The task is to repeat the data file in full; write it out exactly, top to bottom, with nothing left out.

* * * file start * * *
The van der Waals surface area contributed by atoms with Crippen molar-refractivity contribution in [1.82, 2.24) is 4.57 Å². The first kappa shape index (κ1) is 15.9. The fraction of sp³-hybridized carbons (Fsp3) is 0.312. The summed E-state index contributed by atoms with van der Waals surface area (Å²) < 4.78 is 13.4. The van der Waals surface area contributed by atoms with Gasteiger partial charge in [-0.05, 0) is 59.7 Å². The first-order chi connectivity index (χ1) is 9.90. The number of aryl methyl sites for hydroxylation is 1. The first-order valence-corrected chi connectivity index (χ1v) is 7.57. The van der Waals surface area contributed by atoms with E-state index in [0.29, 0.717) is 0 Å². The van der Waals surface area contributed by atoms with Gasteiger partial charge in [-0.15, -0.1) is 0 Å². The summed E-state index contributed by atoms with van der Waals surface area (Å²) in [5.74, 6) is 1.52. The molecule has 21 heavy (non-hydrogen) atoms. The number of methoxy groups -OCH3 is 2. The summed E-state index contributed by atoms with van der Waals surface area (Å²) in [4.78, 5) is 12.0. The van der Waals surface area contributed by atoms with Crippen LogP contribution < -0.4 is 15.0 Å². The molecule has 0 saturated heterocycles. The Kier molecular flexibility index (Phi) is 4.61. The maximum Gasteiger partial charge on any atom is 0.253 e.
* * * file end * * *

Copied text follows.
The van der Waals surface area contributed by atoms with Crippen molar-refractivity contribution in [1.82, 2.24) is 4.57 Å². The first kappa shape index (κ1) is 15.9. The fraction of sp³-hybridized carbons (Fsp3) is 0.312. The summed E-state index contributed by atoms with van der Waals surface area (Å²) < 4.78 is 13.4. The van der Waals surface area contributed by atoms with Gasteiger partial charge in [-0.05, 0) is 59.7 Å². The first-order chi connectivity index (χ1) is 9.90. The number of aryl methyl sites for hydroxylation is 1. The first-order valence-corrected chi connectivity index (χ1v) is 7.57. The van der Waals surface area contributed by atoms with E-state index in [0.29, 0.717) is 0 Å². The van der Waals surface area contributed by atoms with Gasteiger partial charge in [-0.15, -0.1) is 0 Å². The summed E-state index contributed by atoms with van der Waals surface area (Å²) in [5.74, 6) is 1.52. The molecule has 21 heavy (non-hydrogen) atoms. The number of methoxy groups -OCH3 is 2. The summed E-state index contributed by atoms with van der Waals surface area (Å²) in [4.78, 5) is 12.0. The van der Waals surface area contributed by atoms with Crippen LogP contribution < -0.4 is 15.0 Å². The molecule has 0 saturated heterocycles. The Kier molecular flexibility index (Phi) is 4.61. The maximum Gasteiger partial charge on any atom is 0.253 e.